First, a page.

Animal Activists Upset Over USDA Contract to Control Toms River Geese Population

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TOMS RIVER, NJ – The Toms River Township Council has signed a new contract with the USDA to manage the township’s wild geese population, and once again, the Animal Rights League is asking the township to consider other non-lethal options.

On January 13th, of this year, Craig Ambrosio, head of the township’s code enforcement department, signed a two-year contract with the USDA to manage the population of the birds throughout town.

“The geese are going to be gassed alive all throughout Toms River and not necessarily Huddy Park,” said Nicholas Huss of the New Jersey Animal Protection League. “You’re going to kill these beautiful and sentient animals during their molt when the geese cannot fly.”

During the molting season, the geese shed their feathers to grow new, stronger feathers for their fall migration.

Huss said the township has been unresponsive to his communication attempts with them regarding the mass killing of the geese.

“The round-up by the USDA occurs in the middle of the night at the end of June and September and October,” Huss said.

In 2012, the late Ocean County Freeholder John Bartlett ceased the annual culling of the birds at the county level.

Huss told the township that there are other alternatives to deter the geese from congregating in Township parks and that killing them is unnecessary.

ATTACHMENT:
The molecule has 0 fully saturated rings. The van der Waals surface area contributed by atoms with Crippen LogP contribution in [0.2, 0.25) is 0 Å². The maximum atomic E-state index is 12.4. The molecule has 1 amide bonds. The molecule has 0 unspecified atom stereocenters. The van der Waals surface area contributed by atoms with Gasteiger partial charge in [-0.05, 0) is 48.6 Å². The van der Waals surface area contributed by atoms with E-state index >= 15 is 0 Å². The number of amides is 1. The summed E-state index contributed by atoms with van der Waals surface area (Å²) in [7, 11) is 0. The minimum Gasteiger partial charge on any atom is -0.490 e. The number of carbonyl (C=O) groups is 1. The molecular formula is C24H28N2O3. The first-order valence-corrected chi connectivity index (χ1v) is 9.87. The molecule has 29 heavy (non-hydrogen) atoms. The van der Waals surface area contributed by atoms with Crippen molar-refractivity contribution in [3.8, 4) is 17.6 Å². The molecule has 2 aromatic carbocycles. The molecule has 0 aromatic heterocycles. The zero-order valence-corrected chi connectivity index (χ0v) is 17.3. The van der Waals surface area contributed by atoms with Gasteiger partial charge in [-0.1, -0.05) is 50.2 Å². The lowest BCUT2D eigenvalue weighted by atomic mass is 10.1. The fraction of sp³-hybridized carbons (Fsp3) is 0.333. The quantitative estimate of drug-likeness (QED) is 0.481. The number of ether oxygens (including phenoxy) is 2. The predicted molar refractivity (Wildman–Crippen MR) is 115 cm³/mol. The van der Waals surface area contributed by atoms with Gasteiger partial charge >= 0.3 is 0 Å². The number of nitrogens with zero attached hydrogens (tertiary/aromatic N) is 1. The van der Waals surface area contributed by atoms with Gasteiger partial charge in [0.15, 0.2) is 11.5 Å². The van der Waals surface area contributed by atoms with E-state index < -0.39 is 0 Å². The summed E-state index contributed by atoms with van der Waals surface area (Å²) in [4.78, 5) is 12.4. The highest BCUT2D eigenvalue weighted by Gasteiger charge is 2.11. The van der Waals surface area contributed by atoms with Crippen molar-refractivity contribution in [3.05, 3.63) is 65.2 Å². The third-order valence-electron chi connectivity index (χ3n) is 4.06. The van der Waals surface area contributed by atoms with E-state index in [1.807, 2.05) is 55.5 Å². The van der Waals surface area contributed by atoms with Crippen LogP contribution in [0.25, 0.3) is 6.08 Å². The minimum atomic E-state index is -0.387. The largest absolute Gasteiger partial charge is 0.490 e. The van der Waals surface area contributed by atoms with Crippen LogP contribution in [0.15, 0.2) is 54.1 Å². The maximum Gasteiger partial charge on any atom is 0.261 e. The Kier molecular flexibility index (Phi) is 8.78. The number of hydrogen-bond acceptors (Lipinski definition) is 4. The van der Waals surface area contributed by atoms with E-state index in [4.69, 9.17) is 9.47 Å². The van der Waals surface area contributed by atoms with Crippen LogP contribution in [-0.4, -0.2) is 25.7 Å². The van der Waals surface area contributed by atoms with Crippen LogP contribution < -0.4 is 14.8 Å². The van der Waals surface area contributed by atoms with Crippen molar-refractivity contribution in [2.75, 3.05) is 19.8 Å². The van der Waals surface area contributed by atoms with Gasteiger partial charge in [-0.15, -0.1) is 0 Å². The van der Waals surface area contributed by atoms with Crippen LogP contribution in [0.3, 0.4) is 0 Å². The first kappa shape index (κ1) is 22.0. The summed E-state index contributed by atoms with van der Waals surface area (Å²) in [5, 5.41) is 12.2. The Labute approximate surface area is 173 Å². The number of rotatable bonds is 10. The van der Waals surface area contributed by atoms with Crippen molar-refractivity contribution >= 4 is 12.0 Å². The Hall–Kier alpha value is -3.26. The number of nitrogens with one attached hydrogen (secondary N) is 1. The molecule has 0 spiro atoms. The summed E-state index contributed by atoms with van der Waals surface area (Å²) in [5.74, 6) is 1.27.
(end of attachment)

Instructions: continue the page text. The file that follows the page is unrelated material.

Toms River Councilman Matt Lotano rebuked Huss’ claim saying he has met with the Animal Protection League and the township has already tried all of the recommended non-lethal options.

“We have contracted with the USDA for geese control from adding eggs to decrease their desire to be in the locations,” Ambrosio said. “We left that in the federal control to do with it as they see fit. We did not sign a contract to do anything with the geese.”

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Ambrosio said no geese were killed in the past two years.

Lotano said at this time, the deterrent program seems to be working but said sports teams are constantly complaining about goose ‘poop’.

Ambrosio said one of the problems in Toms River is that many of the geese have become non-migratory birds.

“We don’t want to put any animals down,” Lotano said. “The contract is working.”

One resident said the goose droppings on the field are also a danger to the kids who use the parks and sports fields related to the feces and bacteria left behind by the geese.

The township reiterated that the contract is not about euthanizing the birds but controlling the population first through non-lethal means such as adding eggs, removing environments that allow them to flourish.

Township engineer Robert Chankalian said the geese fecal matter has also led to beach closures in the past and that it’s an ongoing problem for the township.